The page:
Sea stars also move quite differently from fish. While fish propel themselves with their tails, sea stars have tiny tube feet to help them move along.

Because they are not classified as fish, scientists prefer to call starfish “sea stars.”

Sea Stars Are Echinoderms

Sea stars belong to the phylum Echinodermata. That means they are related to sand dollars, sea urchins, sea cucumbers, and sea lilies. Overall, this phylum contains approximately 7,000 species.

Many echinoderms exhibit radial symmetry, meaning their body parts are arranged around a central axis. Many sea stars have five-point radial symmetry because their body has five sections. This means that they do not have an obvious left and right half, only a top side and a bottom side. Echinoderms also usually have spines, which are less pronounced in sea stars than they are in other organisms such as sea urchins.

There Are Thousands of Sea Star Species

There are about 2,000 species of sea stars.2 Some live in the intertidal zone, while others live in the deep water of the ocean. While many species live in tropical areas, sea stars can also be found in cold areas—even the polar regions.

Not All Sea Stars Have Five Arms

While many people are most familiar with the five-armed species of sea stars, not all sea stars have just five arms. Some species have many more, such as the sun star, which can have up to 40 arms.

Sea Stars Can Regenerate Arms

Amazingly, sea stars can regenerate lost arms, which is useful if a sea star is injured by a predator. It can lose an arm, escape, and grow a new arm later.

Sea stars house most of their vital organs in their arms. This means that some species can even regenerate an entirely new sea star from just one arm and a portion of the star’s central disc. This won’t happen too quickly, though; it takes about a year for an arm to grow back.

Sea Stars Are Protected by Armor

Depending on the species, a sea star’s skin may feel leathery or slightly prickly. Sea stars have a tough covering on their upper side, which is made up of plates of calcium carbonate with tiny spines on their surface.

A sea star’s spines are used for protection from predators, which include birds, fish, and sea otters. One very spiny sea star is the aptly named crown-of-thorns starfish.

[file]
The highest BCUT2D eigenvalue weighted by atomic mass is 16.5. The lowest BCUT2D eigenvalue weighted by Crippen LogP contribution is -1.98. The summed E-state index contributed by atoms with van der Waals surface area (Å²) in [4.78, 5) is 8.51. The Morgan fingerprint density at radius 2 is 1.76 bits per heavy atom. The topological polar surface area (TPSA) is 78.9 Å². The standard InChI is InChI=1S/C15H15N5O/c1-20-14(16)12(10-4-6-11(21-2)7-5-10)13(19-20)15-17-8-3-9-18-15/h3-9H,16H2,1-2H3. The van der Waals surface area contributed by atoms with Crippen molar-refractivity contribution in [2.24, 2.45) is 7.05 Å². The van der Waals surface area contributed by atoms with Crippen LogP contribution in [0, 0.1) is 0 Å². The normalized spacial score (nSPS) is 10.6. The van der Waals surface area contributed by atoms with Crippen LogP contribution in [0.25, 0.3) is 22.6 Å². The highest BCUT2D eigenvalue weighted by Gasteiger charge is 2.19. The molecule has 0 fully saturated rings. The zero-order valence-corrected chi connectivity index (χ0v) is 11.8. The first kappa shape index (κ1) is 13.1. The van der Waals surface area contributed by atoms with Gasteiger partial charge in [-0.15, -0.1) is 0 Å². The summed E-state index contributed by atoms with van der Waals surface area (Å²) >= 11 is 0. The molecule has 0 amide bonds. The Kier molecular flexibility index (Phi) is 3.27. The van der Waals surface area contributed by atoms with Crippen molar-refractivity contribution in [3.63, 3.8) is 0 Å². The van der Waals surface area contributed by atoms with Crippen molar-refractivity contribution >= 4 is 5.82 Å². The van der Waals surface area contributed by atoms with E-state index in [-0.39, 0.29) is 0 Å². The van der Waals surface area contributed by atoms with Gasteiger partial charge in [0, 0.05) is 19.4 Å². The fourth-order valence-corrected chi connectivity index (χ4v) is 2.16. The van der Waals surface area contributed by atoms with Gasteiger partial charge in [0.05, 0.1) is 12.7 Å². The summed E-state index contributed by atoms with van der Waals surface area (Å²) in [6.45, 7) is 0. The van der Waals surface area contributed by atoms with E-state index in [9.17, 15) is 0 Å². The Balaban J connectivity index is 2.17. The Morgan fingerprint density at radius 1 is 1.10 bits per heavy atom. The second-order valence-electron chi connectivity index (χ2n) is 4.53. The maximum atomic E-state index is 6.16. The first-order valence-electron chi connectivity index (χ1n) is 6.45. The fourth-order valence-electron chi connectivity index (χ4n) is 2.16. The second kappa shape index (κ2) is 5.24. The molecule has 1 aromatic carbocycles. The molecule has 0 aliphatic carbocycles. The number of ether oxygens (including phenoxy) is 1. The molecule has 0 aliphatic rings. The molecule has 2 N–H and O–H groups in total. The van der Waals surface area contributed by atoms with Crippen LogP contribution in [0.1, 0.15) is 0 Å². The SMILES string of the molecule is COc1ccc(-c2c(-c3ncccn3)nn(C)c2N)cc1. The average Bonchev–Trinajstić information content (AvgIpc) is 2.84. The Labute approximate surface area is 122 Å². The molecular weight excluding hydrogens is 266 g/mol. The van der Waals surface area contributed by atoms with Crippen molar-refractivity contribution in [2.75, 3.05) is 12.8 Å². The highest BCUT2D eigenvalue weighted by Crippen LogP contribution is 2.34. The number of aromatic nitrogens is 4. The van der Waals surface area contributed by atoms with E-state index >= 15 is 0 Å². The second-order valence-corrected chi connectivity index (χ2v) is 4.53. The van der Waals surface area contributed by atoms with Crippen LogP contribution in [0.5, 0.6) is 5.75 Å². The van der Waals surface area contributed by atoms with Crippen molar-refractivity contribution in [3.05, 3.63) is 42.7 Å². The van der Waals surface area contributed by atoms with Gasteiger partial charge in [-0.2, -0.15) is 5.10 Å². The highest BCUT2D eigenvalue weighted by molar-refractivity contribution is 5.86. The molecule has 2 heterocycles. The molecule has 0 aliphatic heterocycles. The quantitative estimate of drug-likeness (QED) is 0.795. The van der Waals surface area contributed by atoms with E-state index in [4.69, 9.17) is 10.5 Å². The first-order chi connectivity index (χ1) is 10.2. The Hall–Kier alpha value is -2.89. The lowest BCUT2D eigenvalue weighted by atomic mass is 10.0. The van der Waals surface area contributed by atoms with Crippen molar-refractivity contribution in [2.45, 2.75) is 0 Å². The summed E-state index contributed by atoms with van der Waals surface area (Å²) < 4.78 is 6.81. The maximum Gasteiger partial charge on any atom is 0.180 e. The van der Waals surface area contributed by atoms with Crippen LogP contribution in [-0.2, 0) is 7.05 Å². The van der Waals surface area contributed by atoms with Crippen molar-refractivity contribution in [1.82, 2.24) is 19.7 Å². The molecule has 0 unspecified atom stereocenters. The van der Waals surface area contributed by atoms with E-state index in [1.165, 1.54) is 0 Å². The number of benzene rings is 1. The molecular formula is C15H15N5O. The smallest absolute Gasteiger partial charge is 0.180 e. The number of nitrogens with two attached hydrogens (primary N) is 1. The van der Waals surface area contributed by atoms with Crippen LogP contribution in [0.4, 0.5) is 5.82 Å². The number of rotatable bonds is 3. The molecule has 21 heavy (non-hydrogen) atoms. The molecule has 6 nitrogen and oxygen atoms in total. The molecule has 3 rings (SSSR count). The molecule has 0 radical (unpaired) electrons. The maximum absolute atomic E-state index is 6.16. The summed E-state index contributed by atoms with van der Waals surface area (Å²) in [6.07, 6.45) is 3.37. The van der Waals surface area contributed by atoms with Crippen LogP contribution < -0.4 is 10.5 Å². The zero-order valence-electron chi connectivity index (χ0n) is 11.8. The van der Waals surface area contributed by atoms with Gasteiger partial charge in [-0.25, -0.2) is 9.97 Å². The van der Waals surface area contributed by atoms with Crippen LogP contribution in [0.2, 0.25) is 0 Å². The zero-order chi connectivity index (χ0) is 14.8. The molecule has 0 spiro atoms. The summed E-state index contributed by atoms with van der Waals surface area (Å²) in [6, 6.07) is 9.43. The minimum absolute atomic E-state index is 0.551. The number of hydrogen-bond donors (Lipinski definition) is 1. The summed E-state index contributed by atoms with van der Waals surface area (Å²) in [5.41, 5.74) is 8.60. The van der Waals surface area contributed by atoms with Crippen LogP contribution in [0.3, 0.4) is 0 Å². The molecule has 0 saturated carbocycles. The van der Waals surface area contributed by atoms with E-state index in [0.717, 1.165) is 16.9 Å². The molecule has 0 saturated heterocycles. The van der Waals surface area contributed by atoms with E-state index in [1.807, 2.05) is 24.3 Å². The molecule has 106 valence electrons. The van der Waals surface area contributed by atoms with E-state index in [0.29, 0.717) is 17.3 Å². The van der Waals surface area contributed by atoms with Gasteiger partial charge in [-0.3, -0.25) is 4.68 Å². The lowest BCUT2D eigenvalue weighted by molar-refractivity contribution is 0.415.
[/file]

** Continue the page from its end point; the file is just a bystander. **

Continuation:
Sea Stars Do Not Have Blood

Instead of blood, sea stars have a circulatory system made up primarily of seawater.

Seawater is pumped into the animal’s water vascular system through its sieve plate. This is a sort of trap door called a madreporite, often visible as a light-colored spot on the top of the starfish.

From the madreporite, seawater moves into the sea star’s tube feet, causing the arm to extend. Muscles within the tube feet are used to retract the limb.

Sea Stars Eat With Their Stomachs Inside-Out

Sea stars prey on bivalves like mussels and clams as well as small fish, snails, and barnacles. If you’ve ever tried to pry the shell of a clam or mussel open, you know how difficult it is. However, sea stars have a unique way of eating these creatures.

A sea star’s mouth is on its underside. When it catches its food, the sea star will wrap its arms around the animal’s shell and pull it open just slightly. Then it does something amazing: the sea star pushes its stomach through its mouth and into the bivalve’s shell. It then digests the animal and slides its stomach back into its own body.

This unique feeding mechanism allows the sea star to eat larger prey than it would otherwise be able to fit into its tiny mouth.

Sea Stars Have Eyes

Many people are surprised to learn that starfish have eyes. It’s true. The eyes are there—just not in the place you would expect.

Sea stars have an eye spot at the end of each arm. This means that a five-armed sea star has five eyes, while the 40-armed sun star has 40 eyes.

Each sea star eye is very simple and looks like a red spot. It doesn’t see much detail but it can sense light and dark, which is just enough for the environments the animals live in.

All True Starfish Are in the Class Asteroidea

Starfish belong to the animal class Asteroidea. These echinoderms all have several arms arranged around a central disk.

Asteroidea is the classification for “true stars.” These animals are in a separate class from brittle stars and basket stars, which have a more defined separation between their arms and their central disk.